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I am developing a windows form application that interacts with a Siemens PLC S7 cpu. When I get a parameter from the CPU I get an Object that I convert in double using the Convert.ToDouble method.

Doing this I get extremely huge numbers e. g. I get 1162660659 when the property should be 28. I talket to the guy that developed the PLC software and he told me that the variables are stored in IEEE 754 format.

Is it possible the PLC presents the bytes of the floating point value in a different order--that is, with different endianness--than the PC running my .net software?

Do you have any suggestion on how to convert them?

Thank you in advance, best regards.

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Is the Siemens PLC big-endian or little-endian? If it's big-endian you'll probably have to reverse the order of the byte array before calling 'ToDouble()`. –  D Stanley Jul 1 at 13:15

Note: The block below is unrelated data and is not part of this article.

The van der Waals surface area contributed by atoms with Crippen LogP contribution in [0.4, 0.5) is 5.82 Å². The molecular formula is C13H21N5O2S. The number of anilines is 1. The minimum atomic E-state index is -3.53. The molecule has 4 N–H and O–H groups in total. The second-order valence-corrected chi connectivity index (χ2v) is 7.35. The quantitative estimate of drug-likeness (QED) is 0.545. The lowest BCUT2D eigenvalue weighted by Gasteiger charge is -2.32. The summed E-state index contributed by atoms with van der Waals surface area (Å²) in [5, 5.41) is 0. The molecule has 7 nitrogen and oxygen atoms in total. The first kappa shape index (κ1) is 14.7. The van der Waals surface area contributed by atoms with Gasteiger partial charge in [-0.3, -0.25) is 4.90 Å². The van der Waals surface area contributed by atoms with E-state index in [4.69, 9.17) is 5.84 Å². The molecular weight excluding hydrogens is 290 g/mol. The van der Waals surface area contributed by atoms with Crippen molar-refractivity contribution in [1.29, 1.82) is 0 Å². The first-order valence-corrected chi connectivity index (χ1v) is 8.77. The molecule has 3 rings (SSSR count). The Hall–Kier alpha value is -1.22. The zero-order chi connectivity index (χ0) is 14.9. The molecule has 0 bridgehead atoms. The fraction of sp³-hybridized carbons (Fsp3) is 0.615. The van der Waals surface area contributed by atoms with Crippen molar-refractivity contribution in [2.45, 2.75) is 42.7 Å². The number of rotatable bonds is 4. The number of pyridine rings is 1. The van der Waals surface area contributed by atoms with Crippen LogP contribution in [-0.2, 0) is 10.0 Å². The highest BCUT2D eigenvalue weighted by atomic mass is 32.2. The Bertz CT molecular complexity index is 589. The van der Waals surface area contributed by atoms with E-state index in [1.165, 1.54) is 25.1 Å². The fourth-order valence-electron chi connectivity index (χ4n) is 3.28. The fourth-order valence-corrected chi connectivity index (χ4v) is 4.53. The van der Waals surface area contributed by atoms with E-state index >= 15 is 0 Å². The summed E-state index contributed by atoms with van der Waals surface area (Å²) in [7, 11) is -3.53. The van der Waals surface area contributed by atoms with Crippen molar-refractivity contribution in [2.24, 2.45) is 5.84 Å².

1  
Intel processors also use this floating point format. You didn't say whether the PLC returns 32-, 64-, or 80- bit floating point. You should try looking at the bit pattern in the value 28 generated on your PC, and that same bit pattern as presented by the PLC. It's possible you have to reverse the order of the bytes in the data presented by the PLC. Also. You said it is presented as a .net Object. There must be some PLC-to-.net host adapter driver software doing that. Look for documentation for that driver software. –  Ollie Jones Jul 1 at 13:19
    
@user449689, the answer erroneously tagged as a dup here probably won't help you, because it doesn't take the byte-order question (aka endianness) into account. –  Ollie Jones Jul 1 at 13:26
    
It is most definitely not a endian-ness problem, that produces a drastically outlandish value. The value 1162660659 has 3 bytes that match an ASCII code, odd coincidence. –  Hans Passant Jul 1 at 15:26
    
@OllieJones, I tried reversing the order of the byte array, but it did not work. –  user449689 Jul 5 at 20:39

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